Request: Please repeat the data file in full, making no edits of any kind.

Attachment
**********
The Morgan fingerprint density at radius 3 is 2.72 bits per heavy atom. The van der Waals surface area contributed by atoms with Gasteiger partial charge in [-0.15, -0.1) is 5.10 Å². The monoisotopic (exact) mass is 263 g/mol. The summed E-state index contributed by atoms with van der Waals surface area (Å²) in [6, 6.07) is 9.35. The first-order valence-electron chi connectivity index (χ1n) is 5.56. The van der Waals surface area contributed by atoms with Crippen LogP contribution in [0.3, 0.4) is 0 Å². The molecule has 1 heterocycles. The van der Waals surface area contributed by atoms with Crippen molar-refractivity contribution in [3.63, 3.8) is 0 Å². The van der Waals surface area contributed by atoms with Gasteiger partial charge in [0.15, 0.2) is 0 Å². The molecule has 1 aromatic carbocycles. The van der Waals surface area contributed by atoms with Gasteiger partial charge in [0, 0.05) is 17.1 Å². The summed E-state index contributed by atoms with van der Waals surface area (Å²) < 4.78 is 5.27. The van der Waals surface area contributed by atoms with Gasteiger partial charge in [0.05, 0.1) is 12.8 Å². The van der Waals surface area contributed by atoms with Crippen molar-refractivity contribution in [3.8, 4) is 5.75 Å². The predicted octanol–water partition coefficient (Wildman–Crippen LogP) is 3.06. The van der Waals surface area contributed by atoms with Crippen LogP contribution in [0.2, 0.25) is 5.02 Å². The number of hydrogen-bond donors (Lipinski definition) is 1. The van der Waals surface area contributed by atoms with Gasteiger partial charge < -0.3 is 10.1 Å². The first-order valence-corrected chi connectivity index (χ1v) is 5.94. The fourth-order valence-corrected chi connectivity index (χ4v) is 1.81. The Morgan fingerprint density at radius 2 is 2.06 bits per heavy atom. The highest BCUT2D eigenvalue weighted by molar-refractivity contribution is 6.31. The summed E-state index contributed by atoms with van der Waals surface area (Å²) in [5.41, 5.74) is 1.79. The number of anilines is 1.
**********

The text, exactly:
The Morgan fingerprint density at radius 3 is 2.72 bits per heavy atom. The van der Waals surface area contributed by atoms with Gasteiger partial charge in [-0.15, -0.1) is 5.10 Å². The monoisotopic (exact) mass is 263 g/mol. The summed E-state index contributed by atoms with van der Waals surface area (Å²) in [6, 6.07) is 9.35. The first-order valence-electron chi connectivity index (χ1n) is 5.56. The van der Waals surface area contributed by atoms with Crippen LogP contribution in [0.3, 0.4) is 0 Å². The molecule has 1 heterocycles. The van der Waals surface area contributed by atoms with Crippen molar-refractivity contribution in [3.63, 3.8) is 0 Å². The van der Waals surface area contributed by atoms with Gasteiger partial charge in [0.15, 0.2) is 0 Å². The molecule has 1 aromatic carbocycles. The van der Waals surface area contributed by atoms with Gasteiger partial charge in [0, 0.05) is 17.1 Å². The summed E-state index contributed by atoms with van der Waals surface area (Å²) < 4.78 is 5.27. The van der Waals surface area contributed by atoms with Gasteiger partial charge in [0.05, 0.1) is 12.8 Å². The van der Waals surface area contributed by atoms with Crippen molar-refractivity contribution in [3.8, 4) is 5.75 Å². The predicted octanol–water partition coefficient (Wildman–Crippen LogP) is 3.06. The van der Waals surface area contributed by atoms with Crippen LogP contribution in [0.2, 0.25) is 5.02 Å². The number of hydrogen-bond donors (Lipinski definition) is 1. The van der Waals surface area contributed by atoms with Gasteiger partial charge < -0.3 is 10.1 Å². The first-order valence-corrected chi connectivity index (χ1v) is 5.94. The fourth-order valence-corrected chi connectivity index (χ4v) is 1.81. The Morgan fingerprint density at radius 2 is 2.06 bits per heavy atom. The highest BCUT2D eigenvalue weighted by molar-refractivity contribution is 6.31. The summed E-state index contributed by atoms with van der Waals surface area (Å²) in [5.41, 5.74) is 1.79. The number of anilines is 1.